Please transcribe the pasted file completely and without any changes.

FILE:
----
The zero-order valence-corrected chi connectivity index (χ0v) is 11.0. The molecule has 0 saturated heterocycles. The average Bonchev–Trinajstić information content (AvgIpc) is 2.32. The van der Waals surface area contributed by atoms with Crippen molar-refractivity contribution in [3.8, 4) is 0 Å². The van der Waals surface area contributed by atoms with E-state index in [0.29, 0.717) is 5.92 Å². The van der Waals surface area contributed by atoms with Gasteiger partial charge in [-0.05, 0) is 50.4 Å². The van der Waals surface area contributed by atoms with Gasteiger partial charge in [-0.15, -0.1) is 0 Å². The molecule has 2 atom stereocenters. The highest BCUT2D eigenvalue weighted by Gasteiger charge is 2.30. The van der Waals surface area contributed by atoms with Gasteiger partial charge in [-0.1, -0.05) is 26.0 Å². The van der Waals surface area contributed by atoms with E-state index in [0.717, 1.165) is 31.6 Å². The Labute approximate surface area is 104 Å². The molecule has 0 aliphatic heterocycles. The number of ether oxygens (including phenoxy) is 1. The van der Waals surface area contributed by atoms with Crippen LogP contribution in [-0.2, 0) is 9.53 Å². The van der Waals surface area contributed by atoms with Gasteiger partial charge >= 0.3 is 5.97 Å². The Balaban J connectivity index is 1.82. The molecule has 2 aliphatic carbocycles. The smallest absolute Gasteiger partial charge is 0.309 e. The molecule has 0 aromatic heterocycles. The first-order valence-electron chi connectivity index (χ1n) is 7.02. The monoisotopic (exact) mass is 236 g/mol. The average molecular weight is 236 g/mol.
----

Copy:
The zero-order valence-corrected chi connectivity index (χ0v) is 11.0. The molecule has 0 saturated heterocycles. The average Bonchev–Trinajstić information content (AvgIpc) is 2.32. The van der Waals surface area contributed by atoms with Crippen molar-refractivity contribution in [3.8, 4) is 0 Å². The van der Waals surface area contributed by atoms with E-state index in [0.29, 0.717) is 5.92 Å². The van der Waals surface area contributed by atoms with Gasteiger partial charge in [-0.05, 0) is 50.4 Å². The van der Waals surface area contributed by atoms with Gasteiger partial charge in [-0.15, -0.1) is 0 Å². The molecule has 2 atom stereocenters. The highest BCUT2D eigenvalue weighted by Gasteiger charge is 2.30. The van der Waals surface area contributed by atoms with Gasteiger partial charge in [-0.1, -0.05) is 26.0 Å². The van der Waals surface area contributed by atoms with E-state index in [0.717, 1.165) is 31.6 Å². The Labute approximate surface area is 104 Å². The molecule has 0 aliphatic heterocycles. The number of ether oxygens (including phenoxy) is 1. The van der Waals surface area contributed by atoms with Crippen LogP contribution in [-0.2, 0) is 9.53 Å². The van der Waals surface area contributed by atoms with Gasteiger partial charge >= 0.3 is 5.97 Å². The Balaban J connectivity index is 1.82. The molecule has 2 aliphatic carbocycles. The smallest absolute Gasteiger partial charge is 0.309 e. The molecule has 0 aromatic heterocycles. The first-order valence-electron chi connectivity index (χ1n) is 7.02. The monoisotopic (exact) mass is 236 g/mol. The average molecular weight is 236 g/mol.